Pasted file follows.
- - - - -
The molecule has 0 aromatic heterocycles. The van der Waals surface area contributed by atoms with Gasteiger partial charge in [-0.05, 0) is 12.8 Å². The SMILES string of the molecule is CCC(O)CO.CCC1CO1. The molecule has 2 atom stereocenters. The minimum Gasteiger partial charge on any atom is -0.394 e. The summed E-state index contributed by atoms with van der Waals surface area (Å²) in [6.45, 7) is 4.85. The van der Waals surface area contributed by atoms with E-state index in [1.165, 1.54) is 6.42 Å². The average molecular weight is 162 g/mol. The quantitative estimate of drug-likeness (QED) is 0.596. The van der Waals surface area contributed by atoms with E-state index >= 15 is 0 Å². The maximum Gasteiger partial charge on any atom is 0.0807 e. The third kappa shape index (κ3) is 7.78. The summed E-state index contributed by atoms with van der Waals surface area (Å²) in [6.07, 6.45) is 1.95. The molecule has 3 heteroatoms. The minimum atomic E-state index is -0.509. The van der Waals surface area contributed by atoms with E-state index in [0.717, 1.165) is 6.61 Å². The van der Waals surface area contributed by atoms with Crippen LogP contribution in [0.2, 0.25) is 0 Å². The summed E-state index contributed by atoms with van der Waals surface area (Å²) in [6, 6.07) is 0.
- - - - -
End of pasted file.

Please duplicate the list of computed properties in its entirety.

The molecule has 0 aromatic heterocycles. The van der Waals surface area contributed by atoms with Gasteiger partial charge in [-0.05, 0) is 12.8 Å². The SMILES string of the molecule is CCC(O)CO.CCC1CO1. The molecule has 2 atom stereocenters. The minimum Gasteiger partial charge on any atom is -0.394 e. The summed E-state index contributed by atoms with van der Waals surface area (Å²) in [6.45, 7) is 4.85. The van der Waals surface area contributed by atoms with E-state index in [1.165, 1.54) is 6.42 Å². The average molecular weight is 162 g/mol. The quantitative estimate of drug-likeness (QED) is 0.596. The van der Waals surface area contributed by atoms with E-state index >= 15 is 0 Å². The maximum Gasteiger partial charge on any atom is 0.0807 e. The third kappa shape index (κ3) is 7.78. The summed E-state index contributed by atoms with van der Waals surface area (Å²) in [6.07, 6.45) is 1.95. The molecule has 3 heteroatoms. The minimum atomic E-state index is -0.509. The van der Waals surface area contributed by atoms with E-state index in [0.717, 1.165) is 6.61 Å². The van der Waals surface area contributed by atoms with Crippen LogP contribution in [0.2, 0.25) is 0 Å². The summed E-state index contributed by atoms with van der Waals surface area (Å²) in [6, 6.07) is 0.